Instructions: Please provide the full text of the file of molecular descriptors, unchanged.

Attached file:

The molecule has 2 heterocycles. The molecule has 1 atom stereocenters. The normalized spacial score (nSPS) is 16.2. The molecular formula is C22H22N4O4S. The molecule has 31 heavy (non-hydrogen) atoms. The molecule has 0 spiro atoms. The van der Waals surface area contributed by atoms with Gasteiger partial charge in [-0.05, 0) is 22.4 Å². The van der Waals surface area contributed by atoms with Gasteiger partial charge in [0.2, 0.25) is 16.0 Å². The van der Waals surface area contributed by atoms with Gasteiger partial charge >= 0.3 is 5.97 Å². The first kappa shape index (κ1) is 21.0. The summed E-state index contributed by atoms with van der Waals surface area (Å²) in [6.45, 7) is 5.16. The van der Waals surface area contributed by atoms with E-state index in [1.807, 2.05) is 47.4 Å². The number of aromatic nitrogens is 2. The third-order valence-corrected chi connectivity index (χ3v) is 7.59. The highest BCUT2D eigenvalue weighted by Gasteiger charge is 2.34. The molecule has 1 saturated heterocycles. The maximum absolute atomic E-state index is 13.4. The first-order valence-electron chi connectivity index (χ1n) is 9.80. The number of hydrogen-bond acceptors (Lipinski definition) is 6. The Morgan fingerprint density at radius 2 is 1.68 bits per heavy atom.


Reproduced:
The molecule has 2 heterocycles. The molecule has 1 atom stereocenters. The normalized spacial score (nSPS) is 16.2. The molecular formula is C22H22N4O4S. The molecule has 31 heavy (non-hydrogen) atoms. The molecule has 0 spiro atoms. The van der Waals surface area contributed by atoms with Gasteiger partial charge in [-0.05, 0) is 22.4 Å². The van der Waals surface area contributed by atoms with Gasteiger partial charge in [0.2, 0.25) is 16.0 Å². The van der Waals surface area contributed by atoms with Gasteiger partial charge >= 0.3 is 5.97 Å². The first kappa shape index (κ1) is 21.0. The summed E-state index contributed by atoms with van der Waals surface area (Å²) in [6.45, 7) is 5.16. The van der Waals surface area contributed by atoms with E-state index in [1.807, 2.05) is 47.4 Å². The number of aromatic nitrogens is 2. The third-order valence-corrected chi connectivity index (χ3v) is 7.59. The highest BCUT2D eigenvalue weighted by Gasteiger charge is 2.34. The molecule has 1 saturated heterocycles. The maximum absolute atomic E-state index is 13.4. The first-order valence-electron chi connectivity index (χ1n) is 9.80. The number of hydrogen-bond acceptors (Lipinski definition) is 6. The Morgan fingerprint density at radius 2 is 1.68 bits per heavy atom.